Anne Glancy & Roger Spencer
Greek dios—of Zeus, anthos—flower, the Divine flower.
Herbs, rarely shrubs. Leaves opposite, mostly linear, entire, often waxy blue. Stems often swollen and brittle at the joints. Flowers single or in clusters with few to many flowers. Sepals usually in a cylinder enclosed in 1-3 bracts. Petals free with the base narrowed and the tip variously cut or toothed, occasionally bearded at the mouth. Stamens 10. Styles 2; mostly in summer. Fruit a capsule with 4 teeth.
Many species have been long in cultivation, most notably the carnations (D. caryophyllus), and pinks (D. plumarius and others) which, with a complex breeding background, can generally only be assigned a cultivar name. The range of cultivars, (about 30 000 are listed and there would be several hundred in Australia), is too extensive to describe in detail here; specialist growers are best approached for this information. Almost all Dianthus are grown as cultivars and the species are of interest to specialist growers only. Most of the cultivated carnations have double flowers. Numerous Dianthus species were grown at Royal Botanic Gardens Victoria (Melbourne Gardens), in the Anderson Street rockery near the current Rose Bed in the period 1903-07 and are well represented in the horticultural herbarium.
In Australia cultivars would have been introduced largely from the UK where, in the early 19th century the pinks enjoyed great popularity as breeders attempted to develop round, not serrated, edges to the petals. A number of flower types were produced by breeding in the UK and several of these are still represented in Australia. Early groups included the bizarres, flakes and picotees which were multicoloured. Other groups include the border carnations, which are robust annuals or evergreen perennials, the perpetual flowering carnations which are chiefly florist or cut flowers; there are others but Dianthus has never seen the following in Australia that has occurred elsewhere.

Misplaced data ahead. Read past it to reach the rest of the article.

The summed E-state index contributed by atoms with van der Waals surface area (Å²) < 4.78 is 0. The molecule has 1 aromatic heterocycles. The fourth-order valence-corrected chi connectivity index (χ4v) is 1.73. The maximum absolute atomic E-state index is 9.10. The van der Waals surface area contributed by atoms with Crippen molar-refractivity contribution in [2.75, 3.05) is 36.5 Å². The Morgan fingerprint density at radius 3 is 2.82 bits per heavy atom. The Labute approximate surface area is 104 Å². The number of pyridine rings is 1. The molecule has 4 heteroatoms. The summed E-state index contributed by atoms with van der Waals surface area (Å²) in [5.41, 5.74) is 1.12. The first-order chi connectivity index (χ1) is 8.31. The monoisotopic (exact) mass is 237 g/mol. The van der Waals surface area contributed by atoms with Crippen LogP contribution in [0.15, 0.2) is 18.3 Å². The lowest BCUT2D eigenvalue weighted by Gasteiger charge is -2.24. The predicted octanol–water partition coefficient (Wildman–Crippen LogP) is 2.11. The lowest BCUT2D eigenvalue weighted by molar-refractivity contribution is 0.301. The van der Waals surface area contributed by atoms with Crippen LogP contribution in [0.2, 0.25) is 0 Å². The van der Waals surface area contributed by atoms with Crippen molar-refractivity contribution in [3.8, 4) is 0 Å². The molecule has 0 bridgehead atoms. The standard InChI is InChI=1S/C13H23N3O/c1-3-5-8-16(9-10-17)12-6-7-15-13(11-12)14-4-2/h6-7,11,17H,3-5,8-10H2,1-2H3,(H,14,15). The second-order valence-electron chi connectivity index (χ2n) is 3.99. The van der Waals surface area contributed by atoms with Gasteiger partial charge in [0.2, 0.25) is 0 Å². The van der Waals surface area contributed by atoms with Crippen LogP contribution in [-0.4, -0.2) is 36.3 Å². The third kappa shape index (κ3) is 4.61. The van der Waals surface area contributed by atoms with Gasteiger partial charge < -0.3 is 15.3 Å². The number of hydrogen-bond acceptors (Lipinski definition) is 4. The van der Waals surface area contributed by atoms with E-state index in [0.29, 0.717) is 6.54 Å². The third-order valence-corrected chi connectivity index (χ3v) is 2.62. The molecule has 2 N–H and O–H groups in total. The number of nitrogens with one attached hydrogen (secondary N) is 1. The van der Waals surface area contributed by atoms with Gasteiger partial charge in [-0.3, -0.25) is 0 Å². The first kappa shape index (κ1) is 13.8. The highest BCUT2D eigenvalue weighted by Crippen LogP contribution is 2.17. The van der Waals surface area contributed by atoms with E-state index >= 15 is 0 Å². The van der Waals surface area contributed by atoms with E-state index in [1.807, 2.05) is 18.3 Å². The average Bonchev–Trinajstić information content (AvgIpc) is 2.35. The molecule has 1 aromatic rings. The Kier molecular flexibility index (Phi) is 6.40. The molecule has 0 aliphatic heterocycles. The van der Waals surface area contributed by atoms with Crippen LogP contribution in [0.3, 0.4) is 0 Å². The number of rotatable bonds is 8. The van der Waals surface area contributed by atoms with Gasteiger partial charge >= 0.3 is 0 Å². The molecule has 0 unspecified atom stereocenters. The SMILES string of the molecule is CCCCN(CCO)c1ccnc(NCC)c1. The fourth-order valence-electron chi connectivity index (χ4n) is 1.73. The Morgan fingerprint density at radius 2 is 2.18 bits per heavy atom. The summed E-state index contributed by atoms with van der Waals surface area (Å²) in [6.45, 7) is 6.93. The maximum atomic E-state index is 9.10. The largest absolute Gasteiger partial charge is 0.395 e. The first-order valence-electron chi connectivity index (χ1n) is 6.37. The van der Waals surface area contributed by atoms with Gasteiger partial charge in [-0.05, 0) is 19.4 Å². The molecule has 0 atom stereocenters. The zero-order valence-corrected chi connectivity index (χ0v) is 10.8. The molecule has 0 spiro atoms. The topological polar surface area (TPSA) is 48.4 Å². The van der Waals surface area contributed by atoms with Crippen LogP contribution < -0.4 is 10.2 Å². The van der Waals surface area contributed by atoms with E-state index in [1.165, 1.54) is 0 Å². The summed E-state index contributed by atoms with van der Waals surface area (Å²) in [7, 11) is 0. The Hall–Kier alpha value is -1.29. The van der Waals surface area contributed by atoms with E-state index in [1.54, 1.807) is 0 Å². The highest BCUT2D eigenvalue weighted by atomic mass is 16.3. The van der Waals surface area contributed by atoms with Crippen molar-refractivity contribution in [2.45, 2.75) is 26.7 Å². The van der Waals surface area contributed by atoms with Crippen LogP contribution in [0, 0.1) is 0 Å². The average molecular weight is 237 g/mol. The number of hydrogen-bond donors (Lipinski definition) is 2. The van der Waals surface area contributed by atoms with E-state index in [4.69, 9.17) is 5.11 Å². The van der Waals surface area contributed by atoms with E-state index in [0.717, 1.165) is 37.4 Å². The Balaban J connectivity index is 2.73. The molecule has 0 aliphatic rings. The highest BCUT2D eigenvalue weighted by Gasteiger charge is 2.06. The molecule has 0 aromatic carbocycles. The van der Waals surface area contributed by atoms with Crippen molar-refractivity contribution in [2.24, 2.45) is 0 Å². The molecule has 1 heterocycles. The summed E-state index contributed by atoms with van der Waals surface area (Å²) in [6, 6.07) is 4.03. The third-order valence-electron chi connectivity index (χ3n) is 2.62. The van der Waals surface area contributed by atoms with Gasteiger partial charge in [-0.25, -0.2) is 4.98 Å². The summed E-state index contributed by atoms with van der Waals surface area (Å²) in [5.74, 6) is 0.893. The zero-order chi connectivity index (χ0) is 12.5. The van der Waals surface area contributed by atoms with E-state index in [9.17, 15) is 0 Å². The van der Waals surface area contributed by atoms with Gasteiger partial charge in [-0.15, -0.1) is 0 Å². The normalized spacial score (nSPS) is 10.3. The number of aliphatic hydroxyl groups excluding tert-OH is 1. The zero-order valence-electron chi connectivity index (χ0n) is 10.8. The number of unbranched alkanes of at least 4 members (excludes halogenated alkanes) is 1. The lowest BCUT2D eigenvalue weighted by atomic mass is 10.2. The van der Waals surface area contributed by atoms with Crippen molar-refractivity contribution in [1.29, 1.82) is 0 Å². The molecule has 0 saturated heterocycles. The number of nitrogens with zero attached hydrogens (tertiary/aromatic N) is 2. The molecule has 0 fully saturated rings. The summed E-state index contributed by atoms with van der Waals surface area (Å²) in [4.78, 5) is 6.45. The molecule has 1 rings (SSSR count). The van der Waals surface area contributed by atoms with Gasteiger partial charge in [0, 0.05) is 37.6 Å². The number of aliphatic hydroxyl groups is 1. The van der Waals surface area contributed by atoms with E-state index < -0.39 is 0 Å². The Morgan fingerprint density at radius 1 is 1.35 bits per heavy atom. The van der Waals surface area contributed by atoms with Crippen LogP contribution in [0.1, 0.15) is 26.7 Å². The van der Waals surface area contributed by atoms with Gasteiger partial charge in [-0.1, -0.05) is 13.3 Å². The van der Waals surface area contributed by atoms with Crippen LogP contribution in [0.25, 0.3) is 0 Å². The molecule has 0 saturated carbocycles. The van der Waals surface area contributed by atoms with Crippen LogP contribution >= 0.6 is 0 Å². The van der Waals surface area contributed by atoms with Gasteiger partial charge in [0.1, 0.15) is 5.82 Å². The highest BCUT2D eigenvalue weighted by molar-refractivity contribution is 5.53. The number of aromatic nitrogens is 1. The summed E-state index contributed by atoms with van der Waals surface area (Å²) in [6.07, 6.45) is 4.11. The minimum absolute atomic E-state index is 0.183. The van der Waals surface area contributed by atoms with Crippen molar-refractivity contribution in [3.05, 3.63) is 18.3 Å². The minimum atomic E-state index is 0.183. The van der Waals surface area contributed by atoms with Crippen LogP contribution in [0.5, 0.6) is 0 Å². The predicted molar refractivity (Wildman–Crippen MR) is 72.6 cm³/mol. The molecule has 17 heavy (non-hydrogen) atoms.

Carnations have been grown commercially for many years as florists' flowers.
Flowers often fragrant; sepals surrounded by bracts (epicalyx); styles 2.
About 300 species from Eurasia but extending to the Arctic, N America and montane Africa.
Ingwersen (1949, 1979), Whitehead (1956), Genders (1962), Leslie (1983), Bird (1994).
Most Dianthus grown in Australian gardens are cultivars produced from a long process of selection and hybridisation.
The key to species should be used as a guide only to the more rarely grown species and full descriptions should be consulted. Only the commonly grown species are described in the text. Key modified from European Garden Flora.
Source: (1997). Dianthus. In: . Horticultural Flora of South-eastern Australia. Volume 2. Flowering plants. Dicotyledons. Part 1. The identification of garden and cultivated plants. University of New South Wales Press.
Flowers white with a crimson eye, petals with a toothed edge. Originated Allwood, uk, 1930.
(d. plumarius × d. caryophyllus) pbr app. no. 94/180.
Flowers pink with red ring at the base, prolific, scented. Originated Allwood, uk, pre 1954.
Pbr app. no. 94/181.
Flowers ruby red, almost black with pink edge. Originated f.r. Mc Quown, uk, pre 1944.
Flowers white with pink eye and laced ruby red. Originated f.r. McQuown, uk, 1946.
Flowers double, deep pinkish red with dark centre.
Flowers double white, fringed, also in double pink, clove-scented. Old-fashioned pink. Originated j. Sinkins, uk, 1868.
A range of scented plants about 20 cm tall in a various colours bred by Dr Keith Hammett.
Flowers mauve, double, scented.
Flowers single with neat toothed petals laced with magenta-purple on a white ground. Originated uk in 1600s.
Flowers dark red.
Semi-double, pink, petals deeply fringed.